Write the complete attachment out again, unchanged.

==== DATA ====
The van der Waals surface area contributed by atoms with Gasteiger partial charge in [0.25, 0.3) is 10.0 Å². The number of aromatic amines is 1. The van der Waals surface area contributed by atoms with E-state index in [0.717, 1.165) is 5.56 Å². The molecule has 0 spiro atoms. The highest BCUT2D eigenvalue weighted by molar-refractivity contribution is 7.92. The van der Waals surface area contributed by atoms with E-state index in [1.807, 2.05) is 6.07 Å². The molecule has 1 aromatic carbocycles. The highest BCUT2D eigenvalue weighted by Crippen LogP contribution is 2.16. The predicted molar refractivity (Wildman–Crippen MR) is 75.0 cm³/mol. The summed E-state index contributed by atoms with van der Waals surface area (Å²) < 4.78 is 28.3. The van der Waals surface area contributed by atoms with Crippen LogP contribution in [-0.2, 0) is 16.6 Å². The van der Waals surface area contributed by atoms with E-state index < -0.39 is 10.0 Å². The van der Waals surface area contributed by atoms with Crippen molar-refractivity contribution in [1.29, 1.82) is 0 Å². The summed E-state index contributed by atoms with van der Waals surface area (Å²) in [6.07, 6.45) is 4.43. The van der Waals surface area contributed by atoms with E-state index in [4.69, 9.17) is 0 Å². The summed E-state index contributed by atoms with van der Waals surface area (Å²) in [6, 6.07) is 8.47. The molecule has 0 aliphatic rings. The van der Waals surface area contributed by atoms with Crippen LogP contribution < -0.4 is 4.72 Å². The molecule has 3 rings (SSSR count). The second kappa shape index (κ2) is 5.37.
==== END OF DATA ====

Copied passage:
The van der Waals surface area contributed by atoms with Gasteiger partial charge in [0.25, 0.3) is 10.0 Å². The number of aromatic amines is 1. The van der Waals surface area contributed by atoms with E-state index in [0.717, 1.165) is 5.56 Å². The molecule has 0 spiro atoms. The highest BCUT2D eigenvalue weighted by molar-refractivity contribution is 7.92. The van der Waals surface area contributed by atoms with E-state index in [1.807, 2.05) is 6.07 Å². The molecule has 1 aromatic carbocycles. The highest BCUT2D eigenvalue weighted by Crippen LogP contribution is 2.16. The predicted molar refractivity (Wildman–Crippen MR) is 75.0 cm³/mol. The summed E-state index contributed by atoms with van der Waals surface area (Å²) < 4.78 is 28.3. The van der Waals surface area contributed by atoms with Crippen LogP contribution in [-0.2, 0) is 16.6 Å². The van der Waals surface area contributed by atoms with E-state index < -0.39 is 10.0 Å². The van der Waals surface area contributed by atoms with Crippen molar-refractivity contribution in [1.29, 1.82) is 0 Å². The summed E-state index contributed by atoms with van der Waals surface area (Å²) in [6.07, 6.45) is 4.43. The van der Waals surface area contributed by atoms with E-state index in [4.69, 9.17) is 0 Å². The summed E-state index contributed by atoms with van der Waals surface area (Å²) in [6, 6.07) is 8.47. The molecule has 0 aliphatic rings. The van der Waals surface area contributed by atoms with Crippen LogP contribution < -0.4 is 4.72 Å². The molecule has 3 rings (SSSR count). The second kappa shape index (κ2) is 5.37.